Appeals, Nos. 266, 267 and 268, Oct. T., 1956, from judgment of Court of Quarter Sessions of Philadelphia County, Dec. T., 1955, Nos. 68, 69 and 70, in case of Commonwealth of Pennsylvania v. Theodore Fosco. Judgment affirmed.
William Cohen, for appellant.
Thomas M. Reed, Assistant District Attorney, with him Thomas Shiomos, and Jerome B. Apfel, Assistant District Attorneys, James N. Lafferty, Deputy District Attorney, and Victor H. Blanc, District Attorney, for appellee.
Before Rhodes, P.j., Gunther, Wright, Woodside, Ervin, and Carr, JJ. (hirt, J., absent).
[ 182 Pa. Super. Page 327]
Theodore Fosco and George Sundermeir were indicted for together feloniously assaulting Harry Mertz with intent to rob, for assault and battery, and for conspiring to rob.*fn1 They were tried separately. Sundermeir was acquitted of the charges of assault and battery and conspiracy and pleaded guilty to robbery. Fosco, the appellant in this case, was tried twice, the jury disagreeing at the first trial. At the second trial he was convicted on all three charges and sentenced to the Philadelphia County prison for a term of two to ten years.
Fosco appealed to this Court after the court below refused his motions for a new trial and in arrest of judgment.
As the record shows only one sentence, which, because of the length of the term, could have been imposed only upon the indictment charging the felonious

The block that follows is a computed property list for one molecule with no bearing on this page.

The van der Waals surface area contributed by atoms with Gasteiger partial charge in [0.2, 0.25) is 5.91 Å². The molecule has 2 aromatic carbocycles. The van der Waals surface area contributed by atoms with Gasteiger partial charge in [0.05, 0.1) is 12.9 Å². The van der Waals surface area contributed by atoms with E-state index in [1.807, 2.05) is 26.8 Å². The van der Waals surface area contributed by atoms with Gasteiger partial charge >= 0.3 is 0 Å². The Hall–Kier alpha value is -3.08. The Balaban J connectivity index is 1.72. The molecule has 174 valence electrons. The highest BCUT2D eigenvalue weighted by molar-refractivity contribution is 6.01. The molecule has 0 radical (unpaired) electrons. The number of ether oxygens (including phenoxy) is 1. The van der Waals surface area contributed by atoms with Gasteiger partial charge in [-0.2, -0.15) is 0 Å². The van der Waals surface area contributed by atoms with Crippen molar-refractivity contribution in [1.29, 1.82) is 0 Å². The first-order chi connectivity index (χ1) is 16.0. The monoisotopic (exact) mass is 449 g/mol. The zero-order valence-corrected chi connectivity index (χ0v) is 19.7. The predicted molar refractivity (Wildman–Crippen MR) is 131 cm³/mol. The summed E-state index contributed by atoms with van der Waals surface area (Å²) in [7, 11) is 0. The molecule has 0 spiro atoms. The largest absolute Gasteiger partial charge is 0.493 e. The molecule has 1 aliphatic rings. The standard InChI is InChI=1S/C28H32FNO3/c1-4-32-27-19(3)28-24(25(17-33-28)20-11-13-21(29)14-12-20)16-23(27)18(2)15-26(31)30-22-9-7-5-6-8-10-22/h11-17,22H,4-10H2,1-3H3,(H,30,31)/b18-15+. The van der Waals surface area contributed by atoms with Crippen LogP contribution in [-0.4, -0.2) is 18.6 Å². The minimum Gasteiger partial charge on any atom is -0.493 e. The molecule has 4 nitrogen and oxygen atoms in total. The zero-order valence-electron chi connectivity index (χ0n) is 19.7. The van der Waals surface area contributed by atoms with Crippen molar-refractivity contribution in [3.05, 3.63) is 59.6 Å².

[ 182 Pa. Super. Page 328]
assault with accomplice with intent to rob, it appears that the trial court ignored the convictions on the other two indictments, and we shall do likewise. We might observe in passing, however, that there is no doubt concerning the sufficiency of the evidence to sustain the conviction of assault and battery, but there may be merit to the contention that the conspiracy conviction should be set aside because Sundermeir, the only other alleged co-conspirator, was acquitted in another trial on that charge. Com. v. Avrach, 110 Pa. Superior Ct. 438, 442, 443, 168 A. 531 (1933); Com. v. Bruno, 324 Pa. 236, 248, 188 A. 320 (1936).
The important question for our consideration is whether there was sufficient evidence from which the jury could find an intent to rob.
The evidence shows that the victim came out of a taproom about two o'clock in the morning and walked approximately fifty feet to his car which was parked on Lehigh Avenue in Philadelphia. Before the victim got into his car, Fosco and Sundermeir ran across the avenue and started to beat him, hitting him in the face and on the body and also kicking him. Two police officers saw the defendant and Sundermeir run across the street and beat the victim. When they approached and flashed their lights on the scene, ...